Linear Image Acquisition System
This is an electronic circuit with embedded software that can scan a moving video signal in real-time while eliminating pick-up redundancy. The system is currently in use for monitoring train traffic throughout North America. It uses a linear camera and incorporates many leading-edge features.

Synchronous Sampler for Four Cameras
This is an electronic interface that is placed between the cameras and a conventional videotape recorder.

The interface captures analog images (frames) from each camera, converts them into a digital format, processes them, and reconverts them to analog format for recording on the videotape.

Every image from a given camera is interlaced with those from the other cameras. The system thus captures the sweep of each camera 15 times per second, for example, instead of switching from one to another every quarter of a second. A system that handles images from four cameras, allocating two seconds to each, would lose six seconds of imagery for every scanning cycle.

With this system, it is also possible to reassemble and view the images produced by any one of the cameras. In addition, a serial port allows printing of any frame.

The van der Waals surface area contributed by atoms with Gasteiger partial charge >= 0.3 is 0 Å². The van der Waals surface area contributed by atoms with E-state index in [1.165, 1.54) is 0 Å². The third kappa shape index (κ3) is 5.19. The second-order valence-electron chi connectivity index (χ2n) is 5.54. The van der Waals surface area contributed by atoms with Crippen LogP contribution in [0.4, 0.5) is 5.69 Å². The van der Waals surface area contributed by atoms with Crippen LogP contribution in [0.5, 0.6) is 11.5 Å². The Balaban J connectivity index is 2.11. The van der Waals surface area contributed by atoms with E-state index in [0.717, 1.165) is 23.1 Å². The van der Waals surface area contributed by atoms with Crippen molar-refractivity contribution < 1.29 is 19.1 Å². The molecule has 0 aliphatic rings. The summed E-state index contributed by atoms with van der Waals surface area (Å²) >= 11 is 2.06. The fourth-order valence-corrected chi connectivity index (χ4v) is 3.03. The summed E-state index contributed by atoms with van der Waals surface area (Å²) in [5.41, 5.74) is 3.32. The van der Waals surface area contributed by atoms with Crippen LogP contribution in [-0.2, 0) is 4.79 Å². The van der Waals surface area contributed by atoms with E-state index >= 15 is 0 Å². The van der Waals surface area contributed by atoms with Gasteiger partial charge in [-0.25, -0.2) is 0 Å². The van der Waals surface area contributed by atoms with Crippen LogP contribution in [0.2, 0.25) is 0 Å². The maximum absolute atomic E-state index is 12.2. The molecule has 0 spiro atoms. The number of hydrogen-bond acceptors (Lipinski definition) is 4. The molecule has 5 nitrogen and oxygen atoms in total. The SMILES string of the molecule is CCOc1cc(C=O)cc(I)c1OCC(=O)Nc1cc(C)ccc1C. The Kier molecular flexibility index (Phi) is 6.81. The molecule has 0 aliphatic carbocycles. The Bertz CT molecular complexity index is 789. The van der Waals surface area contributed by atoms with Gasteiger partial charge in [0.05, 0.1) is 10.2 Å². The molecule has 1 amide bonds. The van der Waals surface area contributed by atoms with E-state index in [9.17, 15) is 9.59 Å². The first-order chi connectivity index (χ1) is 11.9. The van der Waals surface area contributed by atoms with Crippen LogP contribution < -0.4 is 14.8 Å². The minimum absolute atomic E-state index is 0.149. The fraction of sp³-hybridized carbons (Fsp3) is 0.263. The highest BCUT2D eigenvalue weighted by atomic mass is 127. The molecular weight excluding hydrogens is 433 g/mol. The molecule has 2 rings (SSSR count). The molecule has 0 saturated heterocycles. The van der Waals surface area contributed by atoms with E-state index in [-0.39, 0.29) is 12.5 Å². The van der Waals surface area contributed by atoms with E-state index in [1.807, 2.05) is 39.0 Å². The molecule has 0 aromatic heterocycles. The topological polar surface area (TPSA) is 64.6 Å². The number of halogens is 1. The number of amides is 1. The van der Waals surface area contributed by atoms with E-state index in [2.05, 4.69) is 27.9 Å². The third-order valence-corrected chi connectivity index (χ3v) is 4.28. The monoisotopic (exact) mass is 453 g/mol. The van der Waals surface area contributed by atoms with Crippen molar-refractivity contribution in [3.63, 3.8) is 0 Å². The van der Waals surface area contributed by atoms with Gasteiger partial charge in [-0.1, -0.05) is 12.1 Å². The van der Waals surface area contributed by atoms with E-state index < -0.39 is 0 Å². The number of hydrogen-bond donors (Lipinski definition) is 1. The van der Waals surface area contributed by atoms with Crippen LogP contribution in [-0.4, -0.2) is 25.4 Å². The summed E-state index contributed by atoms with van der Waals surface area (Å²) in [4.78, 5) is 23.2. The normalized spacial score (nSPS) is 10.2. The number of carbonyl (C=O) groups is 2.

Video Recognition System
Initially developed for railways, this system consists of an electronic circuit and embedded software, and uses video recognition to determine the direction of a train, count its cars and determine its speed.

This is a sophisticated video recognition system that uses a spectral power-density processor to establish correlations based on fast Fourier transformations. The background landscape, different types of cars, weather conditions (snow or rain) and the time of day (sunlight level) do not affect recognition.

Specialized Video Converter for the CBC
Design of a device capable of extracting the teletext for the hearing impaired from the video image, tying it to an SmpTE time code in order to cross-index the text and the image.

 

   
 

 
 

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